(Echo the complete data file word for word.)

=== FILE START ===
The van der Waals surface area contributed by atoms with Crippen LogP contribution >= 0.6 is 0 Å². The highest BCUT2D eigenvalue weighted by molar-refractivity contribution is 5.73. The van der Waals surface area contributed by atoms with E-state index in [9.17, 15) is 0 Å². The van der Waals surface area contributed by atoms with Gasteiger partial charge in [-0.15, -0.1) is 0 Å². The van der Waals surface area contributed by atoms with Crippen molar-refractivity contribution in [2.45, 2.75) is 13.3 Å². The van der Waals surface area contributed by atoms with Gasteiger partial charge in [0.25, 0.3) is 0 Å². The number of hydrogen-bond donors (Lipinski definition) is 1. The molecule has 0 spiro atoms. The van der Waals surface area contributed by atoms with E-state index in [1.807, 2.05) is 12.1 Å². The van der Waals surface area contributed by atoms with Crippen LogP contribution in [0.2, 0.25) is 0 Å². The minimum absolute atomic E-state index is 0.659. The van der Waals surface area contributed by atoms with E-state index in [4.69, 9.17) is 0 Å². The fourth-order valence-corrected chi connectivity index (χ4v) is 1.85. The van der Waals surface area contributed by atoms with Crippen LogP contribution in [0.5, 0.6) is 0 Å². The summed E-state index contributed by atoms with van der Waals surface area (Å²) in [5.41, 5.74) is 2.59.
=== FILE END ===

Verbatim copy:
The van der Waals surface area contributed by atoms with Crippen LogP contribution >= 0.6 is 0 Å². The highest BCUT2D eigenvalue weighted by molar-refractivity contribution is 5.73. The van der Waals surface area contributed by atoms with E-state index in [9.17, 15) is 0 Å². The van der Waals surface area contributed by atoms with Gasteiger partial charge in [-0.15, -0.1) is 0 Å². The van der Waals surface area contributed by atoms with Crippen molar-refractivity contribution in [2.45, 2.75) is 13.3 Å². The van der Waals surface area contributed by atoms with Gasteiger partial charge in [0.25, 0.3) is 0 Å². The number of hydrogen-bond donors (Lipinski definition) is 1. The molecule has 0 spiro atoms. The van der Waals surface area contributed by atoms with E-state index in [1.807, 2.05) is 12.1 Å². The van der Waals surface area contributed by atoms with Crippen LogP contribution in [0.2, 0.25) is 0 Å². The minimum absolute atomic E-state index is 0.659. The van der Waals surface area contributed by atoms with E-state index in [4.69, 9.17) is 0 Å². The fourth-order valence-corrected chi connectivity index (χ4v) is 1.85. The van der Waals surface area contributed by atoms with Crippen LogP contribution in [0.5, 0.6) is 0 Å². The summed E-state index contributed by atoms with van der Waals surface area (Å²) in [5.41, 5.74) is 2.59.